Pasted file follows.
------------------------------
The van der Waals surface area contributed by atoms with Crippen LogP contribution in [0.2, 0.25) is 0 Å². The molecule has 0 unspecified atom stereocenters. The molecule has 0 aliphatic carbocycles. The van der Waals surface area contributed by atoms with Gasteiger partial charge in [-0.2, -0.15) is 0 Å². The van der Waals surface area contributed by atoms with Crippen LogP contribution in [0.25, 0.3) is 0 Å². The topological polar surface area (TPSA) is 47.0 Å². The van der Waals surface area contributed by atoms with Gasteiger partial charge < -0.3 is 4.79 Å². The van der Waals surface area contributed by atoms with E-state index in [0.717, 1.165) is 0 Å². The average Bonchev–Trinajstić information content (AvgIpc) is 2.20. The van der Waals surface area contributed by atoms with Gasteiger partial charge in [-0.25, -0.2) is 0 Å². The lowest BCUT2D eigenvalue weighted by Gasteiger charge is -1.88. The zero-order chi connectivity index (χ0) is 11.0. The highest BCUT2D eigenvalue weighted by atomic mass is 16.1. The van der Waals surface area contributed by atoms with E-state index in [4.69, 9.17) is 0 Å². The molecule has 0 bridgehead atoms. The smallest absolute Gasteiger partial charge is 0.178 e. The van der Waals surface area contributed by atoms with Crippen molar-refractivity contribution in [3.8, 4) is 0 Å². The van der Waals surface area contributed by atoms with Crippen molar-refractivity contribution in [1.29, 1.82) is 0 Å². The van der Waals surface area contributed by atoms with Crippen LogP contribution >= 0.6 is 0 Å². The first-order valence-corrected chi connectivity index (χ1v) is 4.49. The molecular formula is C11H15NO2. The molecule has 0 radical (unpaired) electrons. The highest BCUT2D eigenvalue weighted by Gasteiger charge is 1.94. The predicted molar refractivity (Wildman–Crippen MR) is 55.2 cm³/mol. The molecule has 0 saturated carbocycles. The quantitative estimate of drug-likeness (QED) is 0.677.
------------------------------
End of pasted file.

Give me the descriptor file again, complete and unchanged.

The van der Waals surface area contributed by atoms with Crippen LogP contribution in [0.2, 0.25) is 0 Å². The molecule has 0 unspecified atom stereocenters. The molecule has 0 aliphatic carbocycles. The van der Waals surface area contributed by atoms with Gasteiger partial charge in [-0.2, -0.15) is 0 Å². The van der Waals surface area contributed by atoms with Crippen LogP contribution in [0.25, 0.3) is 0 Å². The topological polar surface area (TPSA) is 47.0 Å². The van der Waals surface area contributed by atoms with Gasteiger partial charge < -0.3 is 4.79 Å². The van der Waals surface area contributed by atoms with E-state index in [0.717, 1.165) is 0 Å². The average Bonchev–Trinajstić information content (AvgIpc) is 2.20. The van der Waals surface area contributed by atoms with Gasteiger partial charge in [-0.25, -0.2) is 0 Å². The lowest BCUT2D eigenvalue weighted by Gasteiger charge is -1.88. The zero-order chi connectivity index (χ0) is 11.0. The highest BCUT2D eigenvalue weighted by atomic mass is 16.1. The van der Waals surface area contributed by atoms with E-state index in [4.69, 9.17) is 0 Å². The molecule has 0 bridgehead atoms. The smallest absolute Gasteiger partial charge is 0.178 e. The van der Waals surface area contributed by atoms with Crippen molar-refractivity contribution in [3.8, 4) is 0 Å². The van der Waals surface area contributed by atoms with Crippen molar-refractivity contribution in [1.29, 1.82) is 0 Å². The van der Waals surface area contributed by atoms with Crippen LogP contribution >= 0.6 is 0 Å². The first-order valence-corrected chi connectivity index (χ1v) is 4.49. The molecular formula is C11H15NO2. The molecule has 0 radical (unpaired) electrons. The highest BCUT2D eigenvalue weighted by Gasteiger charge is 1.94. The predicted molar refractivity (Wildman–Crippen MR) is 55.2 cm³/mol. The molecule has 0 saturated carbocycles. The quantitative estimate of drug-likeness (QED) is 0.677.